PHP 5 Constants

Constants are variables whose value cannot be changed. In other words, once you set a value for a constant, you cannot change it.

In PHP, there are two ways to define a constant:

  1. Using the define() method.
  2. Using the const keyword.

Another very important point to remember is that while naming a constant, we don't have to use $ symbol with the constant's name.


Using define()

Below is the syntax for using the define() function to create a constant.

define(name, value, case-insensitive)

Parameters:

  1. name: Name of the constant
  2. value: Value of the constant
  3. case-insensitive: Specifies whether the constant name is case sensitive or not. It's default value is false, which means, by default, the constant name is case sensitive.

Time for an Example

Below we have a simple example where we have not mentioned the parameter case-insensitive, hence it will automatically take the default value for that.

<?php
    define(OMG, "Oh! my God.");
    echo OMG;
?>

Oh! my God.

For the above constant definition, if we try to use the following statement we will get an error, because the constant OMG is case sensitive.

<?php
    define(OMG, "Oh! my God.");
    echo omg;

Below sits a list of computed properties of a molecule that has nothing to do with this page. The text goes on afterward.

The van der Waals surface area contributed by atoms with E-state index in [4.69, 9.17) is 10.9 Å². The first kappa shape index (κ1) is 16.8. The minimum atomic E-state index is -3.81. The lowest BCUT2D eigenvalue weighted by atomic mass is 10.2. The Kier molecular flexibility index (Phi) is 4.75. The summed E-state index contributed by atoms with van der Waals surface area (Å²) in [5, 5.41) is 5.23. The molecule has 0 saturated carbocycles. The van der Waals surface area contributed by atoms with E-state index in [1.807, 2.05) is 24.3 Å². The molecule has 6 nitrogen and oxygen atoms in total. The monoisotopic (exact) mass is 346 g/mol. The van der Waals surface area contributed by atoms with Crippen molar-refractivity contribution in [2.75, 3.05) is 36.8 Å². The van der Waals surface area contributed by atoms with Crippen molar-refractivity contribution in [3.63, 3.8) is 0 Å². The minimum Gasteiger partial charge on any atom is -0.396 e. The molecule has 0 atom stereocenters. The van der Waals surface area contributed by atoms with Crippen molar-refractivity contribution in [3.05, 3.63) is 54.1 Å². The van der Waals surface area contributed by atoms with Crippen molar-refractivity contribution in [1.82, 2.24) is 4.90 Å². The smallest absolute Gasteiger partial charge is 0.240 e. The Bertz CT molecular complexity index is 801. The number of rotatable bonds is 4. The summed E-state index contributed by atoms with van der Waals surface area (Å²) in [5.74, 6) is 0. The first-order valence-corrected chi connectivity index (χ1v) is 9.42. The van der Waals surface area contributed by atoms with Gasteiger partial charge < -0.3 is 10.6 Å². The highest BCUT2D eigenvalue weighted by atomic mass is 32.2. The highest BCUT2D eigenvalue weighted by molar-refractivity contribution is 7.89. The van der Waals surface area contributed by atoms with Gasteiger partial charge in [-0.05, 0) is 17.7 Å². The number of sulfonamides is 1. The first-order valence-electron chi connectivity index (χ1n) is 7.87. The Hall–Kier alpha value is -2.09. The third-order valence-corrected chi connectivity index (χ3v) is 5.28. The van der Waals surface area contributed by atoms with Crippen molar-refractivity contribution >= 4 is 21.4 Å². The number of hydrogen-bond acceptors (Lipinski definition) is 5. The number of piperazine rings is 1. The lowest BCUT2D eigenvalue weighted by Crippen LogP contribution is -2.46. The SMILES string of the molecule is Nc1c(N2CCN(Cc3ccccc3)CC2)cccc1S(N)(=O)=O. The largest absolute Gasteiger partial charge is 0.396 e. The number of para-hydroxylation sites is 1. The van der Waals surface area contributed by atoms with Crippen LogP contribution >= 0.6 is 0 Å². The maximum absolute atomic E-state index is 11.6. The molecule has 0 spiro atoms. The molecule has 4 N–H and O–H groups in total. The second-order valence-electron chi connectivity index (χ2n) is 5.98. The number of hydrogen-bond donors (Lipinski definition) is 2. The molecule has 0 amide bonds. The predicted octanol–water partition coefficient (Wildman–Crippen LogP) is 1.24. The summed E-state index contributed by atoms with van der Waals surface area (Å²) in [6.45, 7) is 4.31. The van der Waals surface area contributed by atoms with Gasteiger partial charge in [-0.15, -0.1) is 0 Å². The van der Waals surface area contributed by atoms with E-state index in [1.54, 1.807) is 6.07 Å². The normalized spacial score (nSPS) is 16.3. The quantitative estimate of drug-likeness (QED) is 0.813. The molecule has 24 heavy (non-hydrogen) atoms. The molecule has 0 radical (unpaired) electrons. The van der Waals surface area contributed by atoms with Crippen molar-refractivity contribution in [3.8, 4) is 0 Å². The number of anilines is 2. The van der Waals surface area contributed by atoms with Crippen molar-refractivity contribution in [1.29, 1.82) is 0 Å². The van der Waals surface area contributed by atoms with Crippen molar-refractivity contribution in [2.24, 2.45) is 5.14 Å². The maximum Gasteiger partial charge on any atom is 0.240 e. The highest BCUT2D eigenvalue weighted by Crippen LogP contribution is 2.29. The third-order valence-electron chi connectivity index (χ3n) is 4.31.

?>

omg

echo will consider it as a string and will print it as it is, with a subtle NOTICE saying that the string variable is not defined.

Now let's see another example where we will specify the case-insensitive parameter.

<?php
    define(OMG, "Oh! my God.", true);
    echo omg;
?>

Oh! my God.


Using the const Keyword

We can also define constants in PHP using the const keyword. But we can only use the const keyword to define scalar constants, i.e. only integers, floats, booleans and strings, while define() can be used to define array and resource constants as well, although they are not used oftenly.


Time for an Example

<?php
    const OMG = "Oh! my God.";  
    echo OMG;
?>

Oh! my God.

When we define a constant using the const keyword, the constant name is always case sensitive.